Longevity in rap isn’t something easily achieved. If an artist makes it to five years, they’re considered a success. If they make it to 10, they’re a respected veteran. Nas has been in the game for almost 30 years and he sounds just as sharp now as he did when he dropped ‘Illmatic’ in 1994. Having already surpassed legendary status, he’s donning royal robes for his 13th studio album, ‘King’s Disease’ – and there’s no denying they look good on the 46-year-old.
No longer painting pictures of the projects from his bedroom window, Nas finds himself sitting on his newly appointed throne, overseeing cultural excellence and shining a light on the world’s injustices. If he’s not rallying behind successful Black celebrities who are unfairly scrutinised in the media (’10 Points’), then he’s toasting to Black pride (‘Ultra Black’) or putting his own career under the microscope (‘The Cure’).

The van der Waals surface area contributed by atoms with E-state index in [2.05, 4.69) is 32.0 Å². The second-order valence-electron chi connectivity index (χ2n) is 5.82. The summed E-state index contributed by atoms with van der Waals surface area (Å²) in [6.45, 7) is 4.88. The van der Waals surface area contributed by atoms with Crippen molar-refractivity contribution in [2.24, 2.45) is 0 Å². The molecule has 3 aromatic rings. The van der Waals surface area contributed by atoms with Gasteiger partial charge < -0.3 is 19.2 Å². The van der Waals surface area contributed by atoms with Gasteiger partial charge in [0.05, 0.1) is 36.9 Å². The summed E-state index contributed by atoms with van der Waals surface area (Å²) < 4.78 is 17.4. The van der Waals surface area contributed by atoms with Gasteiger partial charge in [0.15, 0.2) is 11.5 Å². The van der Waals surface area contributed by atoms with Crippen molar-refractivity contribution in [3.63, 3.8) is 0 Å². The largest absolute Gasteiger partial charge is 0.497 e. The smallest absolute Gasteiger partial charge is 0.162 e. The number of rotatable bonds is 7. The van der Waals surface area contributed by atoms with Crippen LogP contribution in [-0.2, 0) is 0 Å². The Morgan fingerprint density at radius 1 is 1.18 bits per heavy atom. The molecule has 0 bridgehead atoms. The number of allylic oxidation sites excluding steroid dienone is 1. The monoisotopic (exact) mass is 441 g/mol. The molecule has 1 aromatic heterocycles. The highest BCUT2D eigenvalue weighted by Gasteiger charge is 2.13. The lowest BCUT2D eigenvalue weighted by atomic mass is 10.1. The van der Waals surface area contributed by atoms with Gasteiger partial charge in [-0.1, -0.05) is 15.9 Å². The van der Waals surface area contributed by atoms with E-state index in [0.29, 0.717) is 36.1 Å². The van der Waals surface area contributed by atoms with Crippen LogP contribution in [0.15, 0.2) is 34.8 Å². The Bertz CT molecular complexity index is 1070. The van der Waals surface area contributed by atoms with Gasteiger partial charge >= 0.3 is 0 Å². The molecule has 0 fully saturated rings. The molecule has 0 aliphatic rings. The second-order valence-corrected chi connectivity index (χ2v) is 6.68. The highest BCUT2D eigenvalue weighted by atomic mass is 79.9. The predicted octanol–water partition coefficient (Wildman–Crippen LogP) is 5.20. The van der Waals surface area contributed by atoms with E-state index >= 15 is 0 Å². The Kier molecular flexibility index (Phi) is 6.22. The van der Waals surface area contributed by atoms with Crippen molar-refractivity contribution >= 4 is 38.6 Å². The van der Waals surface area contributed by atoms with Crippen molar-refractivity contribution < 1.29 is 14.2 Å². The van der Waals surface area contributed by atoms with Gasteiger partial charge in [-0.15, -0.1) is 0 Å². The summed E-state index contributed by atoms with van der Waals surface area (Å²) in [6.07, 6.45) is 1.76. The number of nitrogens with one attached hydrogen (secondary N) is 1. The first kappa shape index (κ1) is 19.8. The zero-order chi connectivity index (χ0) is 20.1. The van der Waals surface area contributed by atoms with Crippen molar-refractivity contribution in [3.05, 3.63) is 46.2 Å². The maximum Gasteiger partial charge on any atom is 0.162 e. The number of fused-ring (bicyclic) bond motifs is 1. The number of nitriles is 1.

It’s a huge improvement on his last project – 2018’s Kanye West-produced ‘Nasir’ – and the marriage between beats and rhymes sounds effortless. Nas has had a few problems when it’s come to picking the right beats to back his poetic intricacies, but there are no such missteps this time around. From the mesmerising keys of ’Til The War Is Won’ to the warped whistles on the introspective ‘Car #85’, executive producer Hit-Boy gets everything right.
Nas is accompanied by an all-star cast that includes Anderson .Paak, Big Sean and Charlie Wilson. But it’s only longtime rhyme partner AZ who outshines him, appearing on ‘Full Circle’, a track that sees Nas reunite with his former group The Firm. AZ elevates the song to a higher plane: “Dialogue superb, flyest cars on the curb, word / When I evolved, a higher God emerged reserved”. Dr. Dre makes an appearance here, too, boldly claiming: “Stretch marks from this art / Gave birth to this.”
Nas hops in and out of the hammering bass thumps on ’27 Summers’, flaunting his penchant for luxurious raps: “Courtside Rockets, Warriors, Curry up / Smokin’ weed in a tux, sippin’ Ricard / Sitting on Governors Isle with all the killers / Premier movies with my man De Niro.”
The album is stuffed with this kind of lyrical proficiency, which demands high levels of dissection. ‘King’s Disease’ is an acutely perceptive and culturally relevant body of work that finds its author willing to try out new ideas. There’s a genuine conversation to be had about whether it’s the best rap album of the year so far.
Release date: August 21
Record label: Mass Appeal